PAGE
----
The "group" – which also included "prominent investor" Jim Chanos of Kynikos Associates – had a similar scam going with "independent research" firm Morgan Keegan. Deep Capture reporter Judd Bagley broke that story more than a month ago. Bloomberg News, which seems to be the only major media outfit willing to write critically about these "prominent investors," picked the story up last week.

The Wall Street Journal published a major, front-page article that exposed the dubious tactics that Jim Chanos and affiliated short sellers used to demolish public companies.

But that article was published more than twenty years ago — in 1985.

Since then, the Journal has not published a single negative story about Chanos and his friends. It has not published a single investigative story about abusive short selling.

When David Kansas, a founding editor of TheStreet.com, was running The Wall Street Journal "Money & Investing" section, that part of the paper served as little more than a mouthpiece for Rocker, Cohen, Chanos and affiliated "prominent investors."

But last week, even The Wall Street Journal had to acknowledge that Chanos is now the target of an SEC investigation.

* * * * * * * *

When the SEC issued subpoenas in the Gradient investigation, one former Gradient employee provided a sworn affidavit stating that Herb Greenberg held his negative stories so that David Rocker could establish short positions that would make money when Herb’s stories caused stocks to do such things as go "down 3 at the open."

At the time, Jon Markman, a founding editor of TheStreet.com and later managing editor of MSN Money was running a hedge fund out of Gradient’s back office. Former Gradient employees said that Markman was also trading ahead of Herb’s negative stories and Gradient’s false negative information. If true, this would likely be illegal.

But SEC officials say that the investigation in February 2006 was aimed at bigger prey than just Gradient and a few journalists. The commission was aware that some "prominent investors" were, in the words of our email author, taking companies "down for the count." Good people at the SEC (the rank and file) hoped to put a stop to this.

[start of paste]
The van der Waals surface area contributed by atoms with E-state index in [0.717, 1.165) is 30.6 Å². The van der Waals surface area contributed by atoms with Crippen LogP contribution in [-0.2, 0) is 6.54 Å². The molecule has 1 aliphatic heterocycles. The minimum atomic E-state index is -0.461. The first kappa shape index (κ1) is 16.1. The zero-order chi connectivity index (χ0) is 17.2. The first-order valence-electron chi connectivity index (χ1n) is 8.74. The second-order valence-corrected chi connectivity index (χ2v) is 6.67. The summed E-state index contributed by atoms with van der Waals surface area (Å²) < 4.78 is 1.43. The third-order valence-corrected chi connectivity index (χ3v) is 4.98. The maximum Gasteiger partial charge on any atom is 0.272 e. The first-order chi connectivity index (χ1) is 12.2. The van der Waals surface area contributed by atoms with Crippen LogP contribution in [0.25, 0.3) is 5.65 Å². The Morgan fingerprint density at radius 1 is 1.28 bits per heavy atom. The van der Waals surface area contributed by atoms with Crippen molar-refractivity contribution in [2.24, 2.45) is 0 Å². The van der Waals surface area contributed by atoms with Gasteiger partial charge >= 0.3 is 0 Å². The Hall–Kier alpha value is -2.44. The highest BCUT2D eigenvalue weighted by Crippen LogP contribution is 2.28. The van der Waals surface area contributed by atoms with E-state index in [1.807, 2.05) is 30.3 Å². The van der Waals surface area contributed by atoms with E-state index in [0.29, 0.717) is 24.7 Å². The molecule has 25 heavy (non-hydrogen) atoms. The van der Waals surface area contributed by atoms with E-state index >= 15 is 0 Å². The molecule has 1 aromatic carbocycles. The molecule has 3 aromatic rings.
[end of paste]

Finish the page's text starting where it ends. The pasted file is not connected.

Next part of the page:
But when the subpoenas were issued, Herb, Cramer and others in their media clique went berserk. They said journalists don’t have special relationships with short sellers. They said short sellers don’t destroy companies. Cramer famously vandalized his government subpoena – live on CNBC.

Under this "media" pressure, the SEC chairman announced that it would not enforce the subpoenas. Later, the SEC dropped its investigation altogether.

In an interview with Bloomberg News about the decision not to enforce the subpoenas, SEC attorney Kathleen Bisaccia said this: "To have the chairman publicly slap us in the face for doing our jobs – that really crushed the spirit of a lot of people for a long time."

Indeed, former SEC officials say that this was a pivotal moment in SEC history. With morale sapped, the commission all but ceased to function.

Certainly, it did not stop the short sellers who would soon begin efforts to take some of Wall Street’s biggest financial institutions "down for the count."

* * * * * * * *

Herb Greenberg, the journalist who took Fairfax "down 3 at the open," and who was alleged to have allowed at least one short seller in the "group" to trade ahead of his stories, now runs an "independent" financial research firm that advertises itself as "bridging financial journalism and forensic analysis."

We believe that Herb receives the bulk of his income from the above-mentioned "group" and affiliated "prominent investors."

* * * * * * * *

From the above email it is evident that in addition to working with corrupt journalists, the "group" sought to destroy Fairfax Financial by getting "them where they eat." That is, the hedge funds sought to "take this baby down for the count" by cutting off the company’s access to capital.

Sometimes "prominent investors" will merely dish dirt to a company’s lenders. Other times, the schemes are more complicated, with investors in their network actually financing the company. This gives them access to inside information and (in the case of convertible debentures) to stock that can be lent to affiliated short sellers.

In other cases, "prominent investors" will buy the company’s debt, package it into "collateralized debt obligations" (financial weapons of mass destruction that were pioneered by Michael Milken’s team at Drexel Burnham Lambert), and then trade it in such a way as to make it seem as if the company is in trouble.

When the time is right, the "prominent investors" fob off the debt to some witless or compliant pension fund. Then they tell people that they’re no longer financing the company – the company’s been "cut off."

Meanwhile, the company will be subjected to unbridled "naked" short selling – hedge funds illegally selling stock that they do not actually possess (phantom stock) to manipulate down the share price. (By way of example: when the above email was written, SEC data showed that millions of phantom Fairfax shares had been "failing to deliver" on a daily basis.

What usually happens is that legitimate lenders see the plummeting stock price. They see a supposed "financial partner" yanking credit. They see the negative media. They see the debt trading at disturbing prices. They have short sellers feeding them horrible news about the company.

The legitimate lenders know the news is false. They know the company is credit worthy. But the negativity itself becomes a liability. The falling stock price is a liability. The legitimate lenders get worried. They raise their cost of capital, or cut if off altogether.